Bilby Full Body Puppet
35 cm H
The Bilby is an important part of traditional indigenous culture in the deserts of Central Australia. Bilbies use their strong forelimbs and claws to build extensive tunnels, which provide shelter from the fierce heat and predators. Each Bilby may have up to 12 burrows, with burrows up to 3m long and 2m deep. They will dig a new burrow every few weeks and these are often also used by other native animals. Bilbies are nocturnal, emerging after dark to forage for food. Using their long snouts, they dig out bulbs, tubers, spiders, termites, witchetty grubs and fungi. They use their tongues to lick up grass seeds. They have poor sight and rely on good hearing and a keen sense of smell.
A great addition to your childcare resources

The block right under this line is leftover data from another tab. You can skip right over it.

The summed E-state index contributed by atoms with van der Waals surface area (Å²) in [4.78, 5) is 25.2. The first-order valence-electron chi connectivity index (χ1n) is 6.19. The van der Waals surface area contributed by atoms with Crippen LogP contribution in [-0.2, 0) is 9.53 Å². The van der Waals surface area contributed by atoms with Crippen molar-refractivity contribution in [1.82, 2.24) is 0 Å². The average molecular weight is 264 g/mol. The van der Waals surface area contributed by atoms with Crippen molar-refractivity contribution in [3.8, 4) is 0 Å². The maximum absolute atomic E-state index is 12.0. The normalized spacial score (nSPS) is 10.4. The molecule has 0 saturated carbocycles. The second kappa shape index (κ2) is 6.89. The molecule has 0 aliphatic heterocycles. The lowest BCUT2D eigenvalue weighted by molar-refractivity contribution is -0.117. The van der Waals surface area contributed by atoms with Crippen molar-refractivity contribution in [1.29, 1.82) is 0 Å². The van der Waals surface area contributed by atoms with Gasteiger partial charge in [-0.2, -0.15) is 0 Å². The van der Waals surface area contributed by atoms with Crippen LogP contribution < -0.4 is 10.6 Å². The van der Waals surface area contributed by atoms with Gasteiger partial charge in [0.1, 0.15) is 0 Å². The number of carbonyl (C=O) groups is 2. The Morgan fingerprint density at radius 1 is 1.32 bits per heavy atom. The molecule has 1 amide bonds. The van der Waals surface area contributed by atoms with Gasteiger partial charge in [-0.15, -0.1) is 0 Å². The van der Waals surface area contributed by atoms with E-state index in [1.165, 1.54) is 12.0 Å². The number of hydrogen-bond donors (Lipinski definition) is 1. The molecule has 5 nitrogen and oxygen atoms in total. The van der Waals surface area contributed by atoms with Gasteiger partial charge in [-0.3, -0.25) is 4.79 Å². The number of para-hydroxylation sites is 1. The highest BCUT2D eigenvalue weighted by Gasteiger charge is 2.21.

1 in stock
The Bilby is an important part of traditional indigenous culture in the deserts of Central Australia. The large rabbit like ears of the Greater Bilby (referred to as Bilby) have also made it a popular Australian icon at Easter. Sadly, through habitat loss and competition with introduced animals, the number of these small mammals has dramatically reduced over the last 100 years.
As members of a group of ground-dwelling marsupials known as Bandicoots, Bilbies have long pointed snouts and compact bodies. Bilbies measure between 29 and 55cm in length and differ from other Bandicoots by their larger ears, long silky fur and longer tails.
Bilbies are remarkable burrowers, using their strong forelimbs and claws to build extensive tunnels. One Bilby may make up to twelve burrows within its home range to use for shelter. They have long slender tongues that they use to eat a specialised diet of seeds, insects, bulbs, fruit and fungi. Bilbies are active at night, sheltering in their burrows during the daytime.